Plan sponsors like the fact that coinsurance is readily understood by members: "If a drug costs $100 and my coinsurance is 20 percent, I pay $20.00 and my health plan pays $80.00." Coinsurance also helps the plan sponsor adjust for the cost of inflation; if drug prices increase by 10 percent, coinsurance passes a proportional amount of the increase to the beneficiary.
As with many of the alternative plans under discussion, coinsurance also allows the employee to pay the commensurate share of the cost of drugs, ensuring they become more cognizant of the actual cost of the drug. In fact, many employers believe that one of the most important features of a coinsurance plan is that it helps plan members to better recognize and appreciate the true cost of their pharmacy benefit.
What Critics Say About Coinsurance.  One of the primary concerns many clinicians and consumer advocates have with coinsurance is that plan members never know what they are going to pay for a prescription. Copays are predictable ($10, 20, etc. per prescription). However, there are many variables affecting the price of prescription drugs under a coinsurance program, such as different prices by network pharmacies, time of year of purchase, price increases from the manufacturer, supply chain shortages, distribution, and so on. These constant changes in pricing can be especially challenging for members on a fixed income. In addition, members used to paying fixed copays may perceive coinsurance amounts as an indication that the medications are "not covered" thus creating confusion or resulting in under-utilization of the coinsured drugs.
Recognizing the impact of coinsurance and copays on members is perhaps one of the most important issues for plan sponsors considering this option. A recent study by the Rand Corporation noted that utilization of drugs decreases when out-of-pocket costs increase past a certain threshold.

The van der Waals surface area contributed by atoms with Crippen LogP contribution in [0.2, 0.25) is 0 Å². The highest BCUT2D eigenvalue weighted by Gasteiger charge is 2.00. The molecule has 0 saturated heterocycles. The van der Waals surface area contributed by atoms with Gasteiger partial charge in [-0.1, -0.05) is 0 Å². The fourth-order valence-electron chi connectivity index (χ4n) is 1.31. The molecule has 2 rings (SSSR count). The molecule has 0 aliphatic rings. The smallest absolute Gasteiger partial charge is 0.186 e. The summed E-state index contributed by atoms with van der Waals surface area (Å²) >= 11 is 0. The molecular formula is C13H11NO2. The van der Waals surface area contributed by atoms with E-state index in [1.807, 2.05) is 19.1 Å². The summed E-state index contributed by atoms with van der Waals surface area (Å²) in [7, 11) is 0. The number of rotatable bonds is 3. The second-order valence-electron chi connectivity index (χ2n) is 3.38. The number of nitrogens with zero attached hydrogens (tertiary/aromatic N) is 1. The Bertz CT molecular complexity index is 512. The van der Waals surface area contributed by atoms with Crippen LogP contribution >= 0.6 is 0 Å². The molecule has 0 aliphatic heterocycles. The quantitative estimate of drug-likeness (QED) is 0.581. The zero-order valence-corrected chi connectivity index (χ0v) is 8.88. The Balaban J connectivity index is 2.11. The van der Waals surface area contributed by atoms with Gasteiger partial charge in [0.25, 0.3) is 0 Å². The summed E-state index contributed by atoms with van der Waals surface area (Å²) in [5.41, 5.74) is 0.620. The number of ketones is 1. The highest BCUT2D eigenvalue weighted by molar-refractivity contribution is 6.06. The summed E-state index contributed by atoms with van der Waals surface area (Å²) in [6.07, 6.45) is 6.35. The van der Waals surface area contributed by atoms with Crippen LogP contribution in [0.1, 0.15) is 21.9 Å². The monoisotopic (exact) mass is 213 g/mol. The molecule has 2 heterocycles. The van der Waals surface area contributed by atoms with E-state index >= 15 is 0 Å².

Some analysts are concerned that if costly drugs have a high coin-surance rate, it may drive members to use less effective drugs to save money or to forgo treatment altogether, either of which could lead to higher overall health plan costs. Another key issue to consider is that many PBMs have found low satisfaction rates among members with coin-surance. While this may be due to uncertainty over cost, and may be attributed to poor benefit education, it is a factor that plan sponsors will want to consider.
Critical Coinsurance Issues to Consider.  While there are concerns associated with this option, some plan sponsors may still want to proceed with exploring a coinsurance approach for their benefit. If so, there are some important steps that should be taken with the PBM or a consultant:
  • Examine what the plan sponsor and plan members are currently paying for copays.
  • Conduct a full analysis of historical claims. For example, if a $100 prescription has a $25 copay, switching to a 20 percent coinsurance may not provide the savings or value for either the plan sponsor or plan members' needs.
  • Analyze current claims data to better identify which therapeutic categories have the highest utilization, for what condition and by which plan members. A plan sponsor may want to forgo coin-surance if the price of the identified categories will increase costs significantly for chronic drugs.
  • Factor in rebates. A straight coinsurance program may reduce rebate income if the coinsurance is calculated on the net price of the drug (less estimated rebates). Plan sponsors that depend on rebates to offset PBM costs would have to give notice to their members that rebates would not be figured into the net price used for calculation of the coinsurance amount, thus potentially increasing out-of-pocket costs for members.
  • Talk to legal counsel if the plan decides to move to coinsurance. If the actual coinsurance amount is higher than what the price would be if discounts were added in, the plan could be subjecting itself to legal action. This occurs when there is a large rebate on a drug, reducing cost to the plan by an amount greater than the payer's coinsurance obligation. In effect, the health plan would make money at the expense of reducing costs for the member. While rare, this instance would result in perceived inequity and might precipitate a legal challenge.